& # 39; He was the inventor of team journalism. In the editorial chair, he was a human dynamo, setting up such a stream of powerful stories and campaigns that his rivals (I was one) found it hard to keep up, ”wrote Donald Trelford, former editor of Observer A Review by Evans & # 39 ; Released memoir in 2009 entitled "My Paper Chase: True Stories of Lost Times".
Harold Matthew Evans was born on June 28, 1928 in Greater Manchester, England, the son of a train driver.
He entered journalism the traditional way, taking his first reporting job at a weekly newspaper at the age of 16. He then studied at Durham University.
After completing his military service and master's degree, Evans became an assistant editor for the Manchester Evening News.
In 1961 he was named editor of the Northern Echo and developed his reputation as a relentless journalist with campaigns against air pollution and for a national program to detect cervical cancer, an initiative that still saves thousands of lives each year.
Evans became the editor of the national weekly Sunday Times in 1967 and made it an example of investigative journalism with reports from the Insight team.
KIM PHILBY SPY CASE
In 1967, the Sunday Times not only helped obtain compensation for Britons who suffered birth defects from thalidomide, a drug used for the treatment of pregnancy diseases, it also published a disclosure of senior British intelligence officer Kim Philby's decades as a Soviet spy, despite British objections Government that the report would endanger national security.
When Murdoch bought the Sunday Times and Times of London from Thomson Corp in 1981, he hired Evans to publish the Times, but the relationship quickly turned – and stayed – angry. Evans said the UK government allowed Murdoch to buy the Times newspapers on promises he made to maintain editorial independence.
"He broke them all within a year," Evans said in a 2013 Reuters interview.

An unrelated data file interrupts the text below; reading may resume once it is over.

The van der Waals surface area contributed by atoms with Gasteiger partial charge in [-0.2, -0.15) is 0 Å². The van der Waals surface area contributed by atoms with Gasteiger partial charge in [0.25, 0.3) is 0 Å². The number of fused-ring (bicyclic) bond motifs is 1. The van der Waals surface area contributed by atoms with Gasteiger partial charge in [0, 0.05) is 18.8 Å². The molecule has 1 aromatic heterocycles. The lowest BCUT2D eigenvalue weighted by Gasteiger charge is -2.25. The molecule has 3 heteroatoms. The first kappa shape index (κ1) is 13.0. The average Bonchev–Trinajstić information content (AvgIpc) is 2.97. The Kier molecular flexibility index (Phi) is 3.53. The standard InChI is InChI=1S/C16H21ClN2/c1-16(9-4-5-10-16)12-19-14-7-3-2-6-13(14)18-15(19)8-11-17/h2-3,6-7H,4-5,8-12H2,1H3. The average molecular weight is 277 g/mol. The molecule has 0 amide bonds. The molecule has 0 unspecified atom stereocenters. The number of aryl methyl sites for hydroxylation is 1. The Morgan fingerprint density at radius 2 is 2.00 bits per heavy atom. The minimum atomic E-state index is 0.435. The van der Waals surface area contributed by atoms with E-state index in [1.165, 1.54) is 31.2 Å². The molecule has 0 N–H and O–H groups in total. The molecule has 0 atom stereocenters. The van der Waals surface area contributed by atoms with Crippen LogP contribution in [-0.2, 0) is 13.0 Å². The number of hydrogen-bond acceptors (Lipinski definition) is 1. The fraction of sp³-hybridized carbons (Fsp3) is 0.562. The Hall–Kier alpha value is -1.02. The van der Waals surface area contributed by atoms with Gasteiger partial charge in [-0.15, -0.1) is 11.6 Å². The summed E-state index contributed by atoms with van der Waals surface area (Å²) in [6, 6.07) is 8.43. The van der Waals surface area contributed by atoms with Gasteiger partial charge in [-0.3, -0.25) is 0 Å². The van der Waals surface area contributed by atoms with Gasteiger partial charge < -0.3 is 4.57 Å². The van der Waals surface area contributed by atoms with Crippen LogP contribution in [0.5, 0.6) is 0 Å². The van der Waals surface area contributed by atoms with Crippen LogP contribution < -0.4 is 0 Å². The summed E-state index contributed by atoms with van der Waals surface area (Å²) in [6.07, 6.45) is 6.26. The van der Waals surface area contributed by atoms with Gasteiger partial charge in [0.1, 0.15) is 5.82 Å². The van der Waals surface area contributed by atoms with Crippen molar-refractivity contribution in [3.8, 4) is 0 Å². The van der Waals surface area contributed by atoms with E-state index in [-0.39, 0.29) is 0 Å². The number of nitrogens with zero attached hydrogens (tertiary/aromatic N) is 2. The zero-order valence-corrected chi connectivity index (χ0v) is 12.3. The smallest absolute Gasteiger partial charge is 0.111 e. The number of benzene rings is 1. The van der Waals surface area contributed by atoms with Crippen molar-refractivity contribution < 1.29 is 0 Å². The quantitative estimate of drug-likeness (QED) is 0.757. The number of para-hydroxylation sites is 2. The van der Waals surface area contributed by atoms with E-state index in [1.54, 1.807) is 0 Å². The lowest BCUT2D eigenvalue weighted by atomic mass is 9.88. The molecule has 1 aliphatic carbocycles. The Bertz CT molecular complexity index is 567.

He said his own writings on then Prime Minister Margaret Thatcher caused the rift with Murdoch.
"When it started dismantling the UK economy, the Sunday Times was the most convincing critic of the policy …" he told the Independent. “I wrote 70 percent of this review myself. When I became the editor of the Times, I continued to criticize monetarism. & # 39;
Evans moved to the United States with his wife, Tina Brown when she became editor of Vanity Fair in the 1980s and later New Yorker, before co-founding the Daily Beast in 2008
Within a year, Evans was ousted from the Times in what he called "the saddest moment of my life". Murdoch said he took the step to stave off a staff riot and insisted he never tried to dictate newspaper policy.
That same year Evans married Brown in New York. The two had met in 1973 when she was a writer for the Sunday Times.
In 1984 Evans and Brown moved to the United States, where he taught at Duke University in North Carolina and later held various positions with US news and news agencies. World Report, Atlantic Monthly, and New York Daily News among others.
Brown had published The Tatler magazine in London. In America, she became the editor of Vanity Fair magazine and later the New Yorker before co-founding the Daily Beast News website in 2008. Evans became a US citizen in 1993 and Brown followed in 2005.
In addition to his wife, Evans left behind his children Isabel, Georgie, Ruth, Michael and Kate Evans, grandchildren Anna and Emily Vanderpool and brother Peter Evans. His first wife, Enid, whom he divorced in 1978, died in 2013.
Adler said, “I am so grateful that Harry has become my mentor and friend, and all of us at Reuters are blessed to have worked with and learned from him over the past 10 years. His example will continue to guide us. & # 39;
(tagsToTranslate) Dailymail (t) messages